Leave him there for now.

 

The Winter’s Tale Day 6: Is Something Up?

euphorbia black pearl.JPG
Euphorbia  ‘Black Pearl’ springing into beauty, March 26

Last time, we’d got a little way into Act 1 Scene ii, with Leontes, King of Sicilia,  trying to persuade his childhood friend, Polixenes, King of Bohemia, who has been on an extended visit to the court of  Sicilia, to stay longer. Polixenes seems pretty set on leaving.

In my opening sessions I’d noticed some words which had given me  cause for concern – ‘if the King had no heir’  in particular – but nothing has yet happened to make  these more than  very slight, almost sub-atomic alarms.  All seems well.

I’d want to pick up the reading and get another goodish rush at it and get some rhythm going, even at the expense of meaning – wait, wait. The meaning  will come eventually. Just get the feel.

 

LEONTES
Stay your thanks a while;
And pay them when you part.
POLIXENES
Sir, that’s to-morrow.
I am question’d by my fears, of what may chance
Or breed upon our absence; that may blow
No sneaping winds at home, to make us say
‘This is put forth too truly:’ besides, I have stay’d
To tire your royalty.
LEONTES
We are tougher, brother,
Than you can put us to’t.
POLIXENES
No longer stay.
LEONTES
One seven-night longer.
POLIXENES
Very sooth, to-morrow.
LEONTES
We’ll part the time between’s then; and in that
I’ll no gainsaying.
POLIXENES
Press me not, beseech you, so.
There is no tongue that moves, none, none i’ the world,
So soon as yours could win me: so it should now,
Were there necessity in your request, although
‘Twere needful I denied it. My affairs
Do even drag me homeward: which to hinder
Were in your love a whip to me; my stay
To you a charge and trouble: to save both,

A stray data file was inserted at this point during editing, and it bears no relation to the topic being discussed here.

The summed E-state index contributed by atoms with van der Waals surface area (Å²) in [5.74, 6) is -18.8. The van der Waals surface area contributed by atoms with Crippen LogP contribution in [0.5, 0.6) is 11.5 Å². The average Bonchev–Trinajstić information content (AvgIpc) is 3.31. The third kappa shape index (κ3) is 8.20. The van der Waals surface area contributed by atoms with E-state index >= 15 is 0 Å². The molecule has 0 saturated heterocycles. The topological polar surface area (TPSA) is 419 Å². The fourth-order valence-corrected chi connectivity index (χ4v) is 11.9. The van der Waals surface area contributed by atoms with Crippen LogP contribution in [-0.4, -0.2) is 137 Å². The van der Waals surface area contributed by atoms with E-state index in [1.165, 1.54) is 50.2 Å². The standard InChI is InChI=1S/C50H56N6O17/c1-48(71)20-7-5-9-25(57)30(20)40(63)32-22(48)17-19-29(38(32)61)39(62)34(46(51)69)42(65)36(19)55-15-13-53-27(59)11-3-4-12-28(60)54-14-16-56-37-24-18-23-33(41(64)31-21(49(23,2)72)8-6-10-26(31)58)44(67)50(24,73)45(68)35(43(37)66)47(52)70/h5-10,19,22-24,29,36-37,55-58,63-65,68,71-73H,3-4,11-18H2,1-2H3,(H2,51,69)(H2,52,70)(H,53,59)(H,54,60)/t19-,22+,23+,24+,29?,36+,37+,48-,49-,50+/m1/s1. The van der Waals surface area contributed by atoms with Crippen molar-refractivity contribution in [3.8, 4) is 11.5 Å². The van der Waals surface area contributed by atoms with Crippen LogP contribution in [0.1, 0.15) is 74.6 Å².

Farewell, our brother.
LEONTES
Tongue-tied, our queen?
speak you.

I’d ask my group to imagine two old boyhood friends in a slight argument – are we seeing a  bit of arm-wrestling? I get that from Leontes lines, ‘We are tougher, brother,/Than you can put us to’t.’ This feels slightly aggressive,  perhaps mildly so, but I don’t think you’d mention your toughness if you weren’t feeling a little the need for it. but I’m rushing ahead!

When Polixenes explains why he must leave, he first gives a reasonable political reason:

I am question’d by my fears, of what may chance
Or breed upon our absence; that may blow
No sneaping winds at home, to make us say
‘This is put forth too truly:’

A literal translation into contemporary English might read: I’m worried about what could be going on at home. ‘Sneap’ means rebuke so  I think that second part must mean, ‘am worried that something may happen which would make me think that hints I should return to govern my  country may  have been true…’ Slight worry, what if it had a basis in fact?

So far, so sensible.  But then he adds what might be a throwaway politeness: ‘besides I have stay’d/ To tire your royalty.’

Is it throwaway?  Leontes now responds with his ‘I am tough’ thought.

Has Polixenes really tired him? Is something wrong? Are they -while all seems fine of the surface – really beginning to tire? to fall out? Now the arm-wrestling really does begin:

POLIXENES
No longer stay.
LEONTES
One seven-night longer.
POLIXENES
Very sooth, to-morrow.
LEONTES
We’ll part the time between’s then; and in that
I’ll no gainsaying.
POLIXENES
Press me not, beseech you, so.